Decay issues come from excessive response - it's not so much that the driver is still vibrating when it should have stopped, rather the problem is that if there's something wrong (relatively more than absolutely) with the response, you can effectively hear longer decays. Let's take bass for example - when the bass instead of "THUDTHUDTHUDTHUDTHUD" or "dum dum da da dum" turns into "THWAAATHWAAADTHWAAADTHWAAAD" and "duwooduwooomdwaamdwaamdwooooom" it's not that the diaphragm is vibrating excesssively, but that the response has too much low bass and not enough (even in relative terms) of the upper bass, you just don't hear the next note properly. In effect, it's not actually that THUDTHUDTHUD has no extension in the decay (I mean, really, sit next to a bass drum and have someone give the pedal a good kick), it's just that since the upper bass response is relatively strong or are both relatively even, you hear the next THUD while the decay of the previous THUD is gradually and quickly dissipating (as opposed to being too loud). You can test this by adding, say, a +10dB bass boost at below 80hz (but doesn't affect 120hz and up much) on a headphone that sounds "fast." Conversely, one may encounter a headphone known to be "flat" and then its bass drum sounds more like a snare with a pillow stuffed inside - that's because the headphone may be generally flat but then the low end response drops off early (like, compare some 5in stand mount speakers to a tower speaker with three 6in drivers).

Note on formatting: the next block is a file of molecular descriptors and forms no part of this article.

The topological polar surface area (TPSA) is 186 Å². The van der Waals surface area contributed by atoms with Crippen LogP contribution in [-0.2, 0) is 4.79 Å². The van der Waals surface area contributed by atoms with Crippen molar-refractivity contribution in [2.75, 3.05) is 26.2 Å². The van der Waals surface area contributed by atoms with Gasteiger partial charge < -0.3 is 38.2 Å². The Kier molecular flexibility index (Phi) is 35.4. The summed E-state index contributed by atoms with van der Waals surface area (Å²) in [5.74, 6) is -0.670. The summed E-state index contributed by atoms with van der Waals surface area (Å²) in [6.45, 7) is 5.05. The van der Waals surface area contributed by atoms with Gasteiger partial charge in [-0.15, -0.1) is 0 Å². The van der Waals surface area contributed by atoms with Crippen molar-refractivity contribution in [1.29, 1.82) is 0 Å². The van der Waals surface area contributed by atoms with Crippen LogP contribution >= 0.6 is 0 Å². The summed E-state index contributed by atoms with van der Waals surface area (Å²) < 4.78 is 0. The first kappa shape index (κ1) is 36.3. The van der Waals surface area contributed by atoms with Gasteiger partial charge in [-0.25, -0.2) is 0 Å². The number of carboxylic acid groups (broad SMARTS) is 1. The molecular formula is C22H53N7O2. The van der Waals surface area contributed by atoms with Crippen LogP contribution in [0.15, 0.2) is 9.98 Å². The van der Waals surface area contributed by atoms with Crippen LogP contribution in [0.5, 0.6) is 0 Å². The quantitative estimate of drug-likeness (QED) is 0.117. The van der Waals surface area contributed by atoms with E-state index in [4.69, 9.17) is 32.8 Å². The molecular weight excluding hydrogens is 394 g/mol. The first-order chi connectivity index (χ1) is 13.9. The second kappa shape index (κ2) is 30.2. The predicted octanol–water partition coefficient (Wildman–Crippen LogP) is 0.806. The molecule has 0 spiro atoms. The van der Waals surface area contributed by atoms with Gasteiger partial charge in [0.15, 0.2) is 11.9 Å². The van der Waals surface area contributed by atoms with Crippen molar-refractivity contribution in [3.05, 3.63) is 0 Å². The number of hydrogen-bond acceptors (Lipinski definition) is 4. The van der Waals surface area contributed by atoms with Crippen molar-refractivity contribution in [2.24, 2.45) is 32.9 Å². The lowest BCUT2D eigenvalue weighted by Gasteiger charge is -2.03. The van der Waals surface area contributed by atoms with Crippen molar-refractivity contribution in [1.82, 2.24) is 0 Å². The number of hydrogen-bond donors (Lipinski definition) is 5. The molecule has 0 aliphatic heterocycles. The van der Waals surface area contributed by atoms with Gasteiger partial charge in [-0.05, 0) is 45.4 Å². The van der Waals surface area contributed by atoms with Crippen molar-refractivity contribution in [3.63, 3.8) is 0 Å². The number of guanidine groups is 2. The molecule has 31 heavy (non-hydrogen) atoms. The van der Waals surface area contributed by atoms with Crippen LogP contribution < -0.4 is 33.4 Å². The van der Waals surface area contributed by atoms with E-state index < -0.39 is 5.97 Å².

If you look at the graph of the HD600 (and barring how accurate these should be in reality, when not taken with a mic inside a skull encased in ballistics meat, with a simulated ear canal shape going to the mic/s) there'a plateau in the bass response up to well above 100hz. On brand new pads this is absolutely no problem, especially with powerful, clean, neutral amps. However, use an HD600 with squished, worn out earpads (that exacerbate that bass response as the drivers are closer to the ears, and the earpads are effectively sealing in more bass), and even with a neutral amplifer and source chances are the decay issues (which is actually a frequency response issue) will be audible.